Something funny about these is that some flying devices tend to go to the ceiling when they are close to it. Also, when taking off, a bit of turbulence can be experienced due to the air produced by the propellers, bouncing from the floor up and altering a bit the stability of the device. This effect disappears once the ship goes higher, but again, for a beginner, these are small surprises that can make you lose control.
These and other effects are the reasons why starting with a low-cost drone, when you are a beginner, is always a great idea.
7. Do you want an RTF or ARF or BNF??? – What does these mean?
As you learn more of the RC world, you’ll see that some acronyms are very well established and people use them to communicate and share important information. This is the case when speaking about RTFs, ARFs, or BNFs.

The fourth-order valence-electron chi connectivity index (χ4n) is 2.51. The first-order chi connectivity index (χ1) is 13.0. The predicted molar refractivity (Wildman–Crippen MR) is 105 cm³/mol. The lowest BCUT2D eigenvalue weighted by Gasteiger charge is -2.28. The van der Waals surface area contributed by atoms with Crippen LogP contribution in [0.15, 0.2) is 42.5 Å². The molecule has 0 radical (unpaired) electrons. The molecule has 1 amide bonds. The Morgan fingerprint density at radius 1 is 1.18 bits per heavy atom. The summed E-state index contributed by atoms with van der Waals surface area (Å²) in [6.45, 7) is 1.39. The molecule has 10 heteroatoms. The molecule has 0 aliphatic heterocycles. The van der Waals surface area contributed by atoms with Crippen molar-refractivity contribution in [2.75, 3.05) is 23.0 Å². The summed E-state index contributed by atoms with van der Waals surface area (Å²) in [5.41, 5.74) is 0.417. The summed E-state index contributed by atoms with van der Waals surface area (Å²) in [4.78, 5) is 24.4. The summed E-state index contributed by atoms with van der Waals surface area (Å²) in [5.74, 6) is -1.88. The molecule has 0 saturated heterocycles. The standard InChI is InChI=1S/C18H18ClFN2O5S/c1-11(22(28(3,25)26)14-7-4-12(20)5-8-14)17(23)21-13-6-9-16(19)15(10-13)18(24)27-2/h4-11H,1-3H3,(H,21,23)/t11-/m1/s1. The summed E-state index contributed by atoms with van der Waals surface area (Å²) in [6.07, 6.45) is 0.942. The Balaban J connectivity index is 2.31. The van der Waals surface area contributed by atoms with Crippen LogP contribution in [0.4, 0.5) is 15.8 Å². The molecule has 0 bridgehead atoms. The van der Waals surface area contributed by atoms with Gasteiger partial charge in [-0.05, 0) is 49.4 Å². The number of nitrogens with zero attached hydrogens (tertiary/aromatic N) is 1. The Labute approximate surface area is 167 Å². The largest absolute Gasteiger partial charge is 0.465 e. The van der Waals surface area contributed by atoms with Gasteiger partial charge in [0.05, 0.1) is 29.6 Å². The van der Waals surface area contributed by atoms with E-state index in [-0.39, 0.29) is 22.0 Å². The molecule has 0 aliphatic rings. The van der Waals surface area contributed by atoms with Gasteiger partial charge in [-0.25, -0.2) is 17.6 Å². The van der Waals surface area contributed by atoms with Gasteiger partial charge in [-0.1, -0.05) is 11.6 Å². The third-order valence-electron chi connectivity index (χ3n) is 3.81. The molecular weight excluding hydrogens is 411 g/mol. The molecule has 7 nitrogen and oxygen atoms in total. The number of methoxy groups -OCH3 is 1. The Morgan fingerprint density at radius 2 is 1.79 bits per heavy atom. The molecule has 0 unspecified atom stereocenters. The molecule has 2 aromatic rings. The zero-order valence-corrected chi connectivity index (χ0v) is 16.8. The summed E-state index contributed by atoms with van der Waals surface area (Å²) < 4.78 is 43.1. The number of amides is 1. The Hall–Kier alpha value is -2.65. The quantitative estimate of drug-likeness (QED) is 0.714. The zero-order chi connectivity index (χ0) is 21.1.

These acronyms are used to describe the condition of the drone out of the box, and can represent a huge difference for someone who is not aware of its meaning.
RTF stands for Ready To Fly, meaning that these devices only require you to charge the battery and can start flying out of the box, without any assembly required.
ARF stands for Almost Ready to Fly. This is the case of those drones that require a bit of assembly prior operation. In this case, it is important to inquire if any tools are required to do the assembly, and, if these are sold separately or come inside the box of the drone.
BNF stands for Bind and Fly. If you’re getting a BNF device, the seller will assume you have a compatible transmitter to operate your drone. If you don’t and get a device with a BNF legend, you’ll be unable to operate the device and will have to purchase the transmitter separately.